Allow me a Grinch-y moment folks… I love Christmas, but some of the secular trappings of the season are just too dang precious for me. I have a long list of what those precious things are. I’ll not launch into it because some of those things are deeply meaningful to some, and I’ll not disparage what others hold as family tradition. And also, ’tis the season to not be bitchy. But let’s just say, if I avoid the mall and the long lines for Santa, it is not just because of my crowd anxiety; it’s because I’d rather get my sugar from a good bourbon ball, and not the cloying sweetness of things geared toward “making holiday memories.” I skip the Hallmark channel and most commercial Christmas music for the same reason.
Like I said, I can mostly rein in the eye rolls, because it is not socially acceptable to hate on these things. But there is as meme going around that speaks to my barely-suppressed snark. It features a picture of a beautiful stained glass window, and it says “Mary, did you know?” And down in the corner, there’s a picture of Grumpy Cat, and he says “Yes, she knew, now stop asking.”
Ok, so it might not be laugh-out-loud funny. But come on. It’s chuckle-worthy, at least. It also appeals to the Grinchy-ness I work so hard to contain (YOU’RE WELCOME). And, more than that–it is a bit of a sermon.
Because Mary did know. Of course she knew. There’s this whole song about what she knew, if we bother to read past the angel bit. When Gabriel asked if she would do this thing–this amazing, impossible, earth-shaking thing–she only hesitated for the briefest of moments to question her own worthiness.
And then she said yes. And she rejoiced. And she sang this thing we call Magnificat. It goes like this:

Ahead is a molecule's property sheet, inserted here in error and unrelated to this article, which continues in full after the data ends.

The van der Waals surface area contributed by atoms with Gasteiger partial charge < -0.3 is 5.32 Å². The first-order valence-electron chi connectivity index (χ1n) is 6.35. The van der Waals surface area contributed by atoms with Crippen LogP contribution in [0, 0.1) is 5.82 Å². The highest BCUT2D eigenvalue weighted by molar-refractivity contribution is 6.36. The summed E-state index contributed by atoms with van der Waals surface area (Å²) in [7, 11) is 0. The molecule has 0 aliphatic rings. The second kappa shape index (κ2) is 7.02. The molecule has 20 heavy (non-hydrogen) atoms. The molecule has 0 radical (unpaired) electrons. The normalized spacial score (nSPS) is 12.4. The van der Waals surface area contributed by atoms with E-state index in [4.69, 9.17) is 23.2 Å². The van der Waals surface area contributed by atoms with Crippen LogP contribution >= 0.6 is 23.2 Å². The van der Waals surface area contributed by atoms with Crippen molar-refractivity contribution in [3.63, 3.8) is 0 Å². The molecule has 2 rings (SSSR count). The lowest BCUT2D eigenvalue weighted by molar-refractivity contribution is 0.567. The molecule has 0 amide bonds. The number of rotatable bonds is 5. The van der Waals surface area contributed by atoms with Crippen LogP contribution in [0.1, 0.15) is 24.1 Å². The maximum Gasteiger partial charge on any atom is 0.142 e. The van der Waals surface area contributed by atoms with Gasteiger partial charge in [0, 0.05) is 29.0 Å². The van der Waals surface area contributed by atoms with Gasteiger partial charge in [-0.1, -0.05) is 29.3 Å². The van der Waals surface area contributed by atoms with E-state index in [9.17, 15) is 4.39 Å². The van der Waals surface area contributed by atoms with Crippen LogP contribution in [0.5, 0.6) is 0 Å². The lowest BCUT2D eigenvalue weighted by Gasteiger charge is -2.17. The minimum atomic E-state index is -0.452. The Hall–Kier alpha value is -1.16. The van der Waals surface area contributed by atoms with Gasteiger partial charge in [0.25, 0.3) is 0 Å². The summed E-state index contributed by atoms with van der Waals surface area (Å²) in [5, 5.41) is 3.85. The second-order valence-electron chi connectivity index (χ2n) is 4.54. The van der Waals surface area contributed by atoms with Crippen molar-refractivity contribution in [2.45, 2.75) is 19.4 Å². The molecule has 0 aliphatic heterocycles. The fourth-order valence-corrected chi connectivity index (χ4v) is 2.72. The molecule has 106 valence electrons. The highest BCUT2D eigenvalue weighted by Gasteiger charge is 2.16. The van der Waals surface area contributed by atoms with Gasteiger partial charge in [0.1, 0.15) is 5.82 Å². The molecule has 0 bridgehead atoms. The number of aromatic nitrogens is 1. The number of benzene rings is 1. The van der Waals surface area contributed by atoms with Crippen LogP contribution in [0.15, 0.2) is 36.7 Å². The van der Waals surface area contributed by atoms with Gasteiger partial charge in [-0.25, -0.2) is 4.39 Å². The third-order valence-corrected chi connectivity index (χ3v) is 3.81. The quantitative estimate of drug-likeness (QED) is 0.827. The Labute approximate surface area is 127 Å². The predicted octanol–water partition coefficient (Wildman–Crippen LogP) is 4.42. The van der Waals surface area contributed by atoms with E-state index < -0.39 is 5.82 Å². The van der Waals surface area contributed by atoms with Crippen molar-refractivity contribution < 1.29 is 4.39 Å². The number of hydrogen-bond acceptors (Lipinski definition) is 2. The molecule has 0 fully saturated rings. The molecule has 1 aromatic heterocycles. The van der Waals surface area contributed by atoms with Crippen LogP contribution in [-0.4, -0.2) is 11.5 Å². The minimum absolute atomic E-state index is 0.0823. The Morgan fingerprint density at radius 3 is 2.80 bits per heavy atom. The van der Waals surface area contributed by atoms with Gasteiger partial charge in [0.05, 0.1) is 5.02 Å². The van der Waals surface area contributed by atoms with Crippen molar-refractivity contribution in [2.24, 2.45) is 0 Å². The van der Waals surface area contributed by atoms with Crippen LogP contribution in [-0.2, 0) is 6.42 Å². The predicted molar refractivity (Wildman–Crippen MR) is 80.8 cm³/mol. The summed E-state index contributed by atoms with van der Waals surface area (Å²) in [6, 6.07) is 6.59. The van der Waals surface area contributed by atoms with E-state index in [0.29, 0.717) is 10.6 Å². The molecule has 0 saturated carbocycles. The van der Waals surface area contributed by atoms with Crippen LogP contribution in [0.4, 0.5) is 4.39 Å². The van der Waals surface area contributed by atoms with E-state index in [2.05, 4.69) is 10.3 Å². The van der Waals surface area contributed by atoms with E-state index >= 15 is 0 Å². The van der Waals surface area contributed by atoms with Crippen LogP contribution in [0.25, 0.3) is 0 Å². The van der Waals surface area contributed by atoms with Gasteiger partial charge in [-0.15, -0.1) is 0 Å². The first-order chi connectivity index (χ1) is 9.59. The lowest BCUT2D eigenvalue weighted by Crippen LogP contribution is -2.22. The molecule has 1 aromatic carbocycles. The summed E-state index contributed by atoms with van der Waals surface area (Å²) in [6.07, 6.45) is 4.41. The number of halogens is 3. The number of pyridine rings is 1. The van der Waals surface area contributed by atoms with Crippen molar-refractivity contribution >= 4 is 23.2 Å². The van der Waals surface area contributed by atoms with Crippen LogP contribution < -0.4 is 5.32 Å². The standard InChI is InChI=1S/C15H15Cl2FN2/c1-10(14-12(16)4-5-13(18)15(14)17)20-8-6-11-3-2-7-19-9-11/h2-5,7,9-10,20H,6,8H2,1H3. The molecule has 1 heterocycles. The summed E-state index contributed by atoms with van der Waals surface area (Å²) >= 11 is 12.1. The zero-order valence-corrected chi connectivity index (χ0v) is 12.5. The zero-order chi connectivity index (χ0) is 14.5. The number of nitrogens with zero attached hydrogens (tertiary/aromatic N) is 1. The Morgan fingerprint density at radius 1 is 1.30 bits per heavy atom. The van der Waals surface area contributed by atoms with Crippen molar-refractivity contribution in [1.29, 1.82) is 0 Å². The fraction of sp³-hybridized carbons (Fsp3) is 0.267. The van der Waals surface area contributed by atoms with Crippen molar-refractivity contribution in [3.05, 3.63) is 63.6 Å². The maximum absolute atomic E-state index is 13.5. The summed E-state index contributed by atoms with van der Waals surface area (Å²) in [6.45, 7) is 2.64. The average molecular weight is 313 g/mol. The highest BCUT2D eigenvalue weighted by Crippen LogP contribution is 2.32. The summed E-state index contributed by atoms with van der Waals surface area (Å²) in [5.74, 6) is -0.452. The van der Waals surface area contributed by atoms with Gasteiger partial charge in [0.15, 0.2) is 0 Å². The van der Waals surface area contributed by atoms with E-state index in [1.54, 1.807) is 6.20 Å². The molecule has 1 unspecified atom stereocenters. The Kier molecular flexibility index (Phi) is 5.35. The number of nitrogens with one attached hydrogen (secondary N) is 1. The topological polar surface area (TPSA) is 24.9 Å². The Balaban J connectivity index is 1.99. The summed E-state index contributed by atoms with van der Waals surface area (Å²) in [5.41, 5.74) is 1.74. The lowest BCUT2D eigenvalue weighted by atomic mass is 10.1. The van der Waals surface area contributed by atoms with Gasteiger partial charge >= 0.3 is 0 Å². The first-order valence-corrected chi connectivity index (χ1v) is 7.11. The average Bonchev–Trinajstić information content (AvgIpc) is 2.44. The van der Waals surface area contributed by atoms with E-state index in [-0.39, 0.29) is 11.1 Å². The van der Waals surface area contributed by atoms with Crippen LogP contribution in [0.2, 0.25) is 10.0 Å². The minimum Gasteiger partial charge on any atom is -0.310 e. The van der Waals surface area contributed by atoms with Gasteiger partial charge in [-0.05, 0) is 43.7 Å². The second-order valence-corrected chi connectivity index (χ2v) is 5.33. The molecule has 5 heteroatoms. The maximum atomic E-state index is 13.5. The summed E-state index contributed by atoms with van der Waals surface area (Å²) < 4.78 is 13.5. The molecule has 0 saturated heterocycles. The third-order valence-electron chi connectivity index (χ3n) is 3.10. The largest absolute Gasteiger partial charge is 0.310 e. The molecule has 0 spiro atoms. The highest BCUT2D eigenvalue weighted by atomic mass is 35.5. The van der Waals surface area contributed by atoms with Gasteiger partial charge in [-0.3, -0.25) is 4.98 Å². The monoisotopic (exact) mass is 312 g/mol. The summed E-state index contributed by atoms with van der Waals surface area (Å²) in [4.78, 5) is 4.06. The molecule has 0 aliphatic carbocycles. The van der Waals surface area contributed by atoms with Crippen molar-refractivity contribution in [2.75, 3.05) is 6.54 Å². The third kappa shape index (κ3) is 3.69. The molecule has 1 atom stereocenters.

He has shown strength with his arm;
he has scattered the proud in the thoughts of their hearts.
He has brought down the powerful from their thrones,
and lifted up the lowly;
he has filled the hungry with good things,
and sent the rich away empty.
He has helped his servant Israel,
in remembrance of his mercy,
according to the promise he made to our ancestors,
to Abraham and to his descendants forever.
So yes, Grumpy Cat, you tell it. Mary knew. She knew something holy and mysterious and powerful was coming, and that she would be front and center for its unfolding. She also knew, surely, that there would be darkness. Days of doubt and worry, suffering and heartbreak. And she sang on.
We need to remember this part of the story. This year, especially, we need for Mary to be fierce. In the year of #MeToo, and the Silence Breakers, and powerful men unseated as women break their silence, we need Mary to keep singing. She sings, and she tells us that God is not having it. She sings that the sacred order of creation does not subject women to abusive powers; that the abundance of God’s mercy does not allow a majority of the world’s population to suffer in poverty while a select few enjoy boundless wealth; that the earth is not ours to consume and destroy with no thought for future generations.
Mary knew all of this. Do we?